we confess to you, O God.
Our negligence in prayer and worship
and our failure to commend the faith that is in us,
we confess to you, O God.
Accept our repentance, O God,
for the wrongs we have done.
For our neglect of human need and suffering
and our indifference to injustice and cruelty,
accept our repentance, O God.
For all false judgments,
for uncharitable thoughts toward our neighbors,
and for our prejudice and contempt
toward those who differ from us,
accept our repentance, O God.
For our waste and pollution of your creation
and our lack of concern for those who come after us,
accept our repentance, O God.
Restore us, O God,
and let your anger depart from us.
Favorably hear us, O God,
for your mercy is great. Amen.
[Massey H. Shepherd, Jr., in BCP, pp. 267-268, alt. PD]
— Worship Sourcebook Edition Two

Additional Prayers

A Prayer for Lent
Gracious God, you who sent your Son into the world so that the world might be saved through him, save us too. You are the God of abounding grace, of amazing grace, of grace upon grace. You are famous for your grace. We need it now, holy God, because we are not pure within, and our own sin rises up to accuse us. We sin and then we accuse ourselves, abuse ourselves, indict ourselves because we simply are not pure within. So save us from our sin, from ourselves, from sin that makes misery and misery that makes sin—save us from the whole miserable mess. On your grace we rest our plea, in Jesus’ saving name. Amen.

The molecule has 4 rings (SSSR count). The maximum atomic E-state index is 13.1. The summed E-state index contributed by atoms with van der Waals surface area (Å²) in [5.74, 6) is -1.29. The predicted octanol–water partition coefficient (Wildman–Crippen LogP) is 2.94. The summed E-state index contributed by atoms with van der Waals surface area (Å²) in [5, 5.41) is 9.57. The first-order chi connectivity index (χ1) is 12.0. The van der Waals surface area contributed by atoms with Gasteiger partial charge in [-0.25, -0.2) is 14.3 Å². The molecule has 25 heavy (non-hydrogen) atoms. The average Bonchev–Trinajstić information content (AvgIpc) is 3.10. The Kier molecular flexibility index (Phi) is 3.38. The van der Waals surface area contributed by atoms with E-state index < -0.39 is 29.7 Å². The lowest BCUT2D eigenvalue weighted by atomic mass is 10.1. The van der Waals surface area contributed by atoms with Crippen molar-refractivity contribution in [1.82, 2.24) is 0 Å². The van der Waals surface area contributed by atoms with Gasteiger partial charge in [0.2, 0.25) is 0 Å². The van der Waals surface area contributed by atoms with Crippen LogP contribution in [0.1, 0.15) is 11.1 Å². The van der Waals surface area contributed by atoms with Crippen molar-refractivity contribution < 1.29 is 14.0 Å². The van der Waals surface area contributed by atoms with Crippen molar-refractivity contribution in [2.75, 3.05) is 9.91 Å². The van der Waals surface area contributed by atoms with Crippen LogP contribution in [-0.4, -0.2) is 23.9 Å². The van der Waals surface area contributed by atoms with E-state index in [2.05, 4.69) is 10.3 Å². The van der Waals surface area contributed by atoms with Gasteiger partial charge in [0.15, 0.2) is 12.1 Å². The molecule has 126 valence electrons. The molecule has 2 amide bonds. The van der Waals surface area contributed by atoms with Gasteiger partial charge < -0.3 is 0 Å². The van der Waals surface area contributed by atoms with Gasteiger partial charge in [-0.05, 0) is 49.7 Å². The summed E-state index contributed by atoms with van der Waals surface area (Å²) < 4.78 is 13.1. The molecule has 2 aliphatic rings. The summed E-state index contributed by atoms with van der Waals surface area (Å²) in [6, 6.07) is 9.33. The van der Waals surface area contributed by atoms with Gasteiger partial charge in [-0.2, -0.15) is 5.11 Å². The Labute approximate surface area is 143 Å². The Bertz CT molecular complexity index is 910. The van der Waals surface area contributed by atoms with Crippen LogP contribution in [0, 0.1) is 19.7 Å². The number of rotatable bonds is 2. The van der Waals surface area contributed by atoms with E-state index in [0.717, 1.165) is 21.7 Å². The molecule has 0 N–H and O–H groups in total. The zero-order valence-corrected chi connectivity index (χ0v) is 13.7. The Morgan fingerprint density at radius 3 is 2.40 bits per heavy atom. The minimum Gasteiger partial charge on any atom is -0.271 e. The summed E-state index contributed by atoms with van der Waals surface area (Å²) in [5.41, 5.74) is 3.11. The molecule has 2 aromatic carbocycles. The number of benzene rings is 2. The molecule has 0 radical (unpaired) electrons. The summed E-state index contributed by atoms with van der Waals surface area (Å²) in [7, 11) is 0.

— Cornelius Plantinga, Jr.

Merciful God, we cannot stand before you
unless our hearts are cleansed and our spirits are made right by your redeeming.
Thank you for your merciful forgiveness,
and even more for your transforming love
made known to us in Jesus the Savior. Amen.

Tune Information

Name
GOD, BE MERCIFUL
Key
B♭ Major
Meter
7.7.7.7.7.7

Hymn Story/Background

The choice of the tune RUTHERFORD for this hymn of confession is most appropriate. This tune and text combination may bring to mind a psalm of confession from the 1912 Psalter, the most known and used metrical psalter of the 20th century. In that Psalter this same tune was set to a setting of Psalm 32, “How Blest Are They Whose Trespass Has Freely Been Forgiven.”